1. Lap Time (lap)
  2. Power (vs Lap avg)
  3. Avg Power (Lap)
  4. Heart Rate
  5. Average Heart Rate (lap)
  6. Cadence
  7. Speed
  8. Distance (lap)
  9. Lap

Lap time and real-time power output make sense to most people doing power-based intervals. However, the third field, Average Power (lap), is a little different. The reason we like athletes to use it here is because real time power output can vary pretty widely, and we find athletes sometimes fixate on the peaks or valleys they see in real-time data and struggle to judge how they are actually performing within the interval. Average power for the lap will rise and fall more slowly, which can give an athlete a better opportunity to achieve the intensity desired. The same is true of displaying real-time heart rate and average heart rate for the lap. There are other ways to achieve this goal as well, including the power or heart rate zone visual fields, as long as you are always using the same zones or remember to change them when appropriate.

One comment we have received about this particular Lap Data screen setup is that it seems old-fashioned and doesn’t take advantage of some of the really innovative data the ELEMNT and ELEMNT BOLT can deliver, like torque effectiveness, pedal smoothness, average left/right balance, etc. We chose the screen setup above because it provides the most relevant data to monitor and adjust intensity during intervals designed to improve cardiovascular performance (threshold efforts, VO2 max intervals, climbing repeats, and tempo intervals). If you are doing something very specific to work on pedaling dynamics, we recommend setting up a new custom screen to feature that information.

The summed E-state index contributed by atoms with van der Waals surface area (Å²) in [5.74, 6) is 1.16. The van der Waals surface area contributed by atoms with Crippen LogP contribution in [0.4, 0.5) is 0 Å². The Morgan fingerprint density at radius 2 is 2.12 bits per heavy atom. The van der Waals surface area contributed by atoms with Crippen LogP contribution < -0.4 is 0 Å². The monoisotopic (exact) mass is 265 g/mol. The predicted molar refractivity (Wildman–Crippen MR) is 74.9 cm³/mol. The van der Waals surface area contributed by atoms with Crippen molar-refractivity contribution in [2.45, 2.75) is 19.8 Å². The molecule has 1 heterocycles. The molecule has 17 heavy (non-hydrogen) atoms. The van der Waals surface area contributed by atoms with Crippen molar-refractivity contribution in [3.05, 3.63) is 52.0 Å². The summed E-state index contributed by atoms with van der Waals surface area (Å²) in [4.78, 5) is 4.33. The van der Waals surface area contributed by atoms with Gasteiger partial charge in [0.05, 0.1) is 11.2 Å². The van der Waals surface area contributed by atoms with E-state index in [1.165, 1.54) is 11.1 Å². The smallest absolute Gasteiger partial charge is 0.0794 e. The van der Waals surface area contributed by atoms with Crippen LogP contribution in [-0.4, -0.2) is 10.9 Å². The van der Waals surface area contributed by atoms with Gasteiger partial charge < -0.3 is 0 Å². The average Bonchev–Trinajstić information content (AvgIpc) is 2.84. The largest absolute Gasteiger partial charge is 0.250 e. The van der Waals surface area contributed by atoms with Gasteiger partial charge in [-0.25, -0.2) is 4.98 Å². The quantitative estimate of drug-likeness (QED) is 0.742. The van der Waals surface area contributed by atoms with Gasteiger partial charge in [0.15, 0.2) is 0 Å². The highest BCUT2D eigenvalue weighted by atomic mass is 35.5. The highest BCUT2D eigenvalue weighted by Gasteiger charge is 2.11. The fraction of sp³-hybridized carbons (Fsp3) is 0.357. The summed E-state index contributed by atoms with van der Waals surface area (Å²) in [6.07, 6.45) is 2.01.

Climbing Screen

There are two essential ways to change your strategy for getting up a climb: change how hard you’re pushing (power) or how fast you are pedaling (cadence). Your speed and the grade of the climb help you decide what to change. As the grade goes up and the speed comes down, you have to decide whether to increase power, increase cadence, or both. If you are trying to get to the summit as fast as possible, use more power on steeper grades and back down to a more sustainable intensity on shallower grades. As you learn to apply this strategy to your own riding, you will likely set new personal records on climbs with little to no change in your average power output for the climb. You’re just using the data on this screen to climb smarter, and hence faster.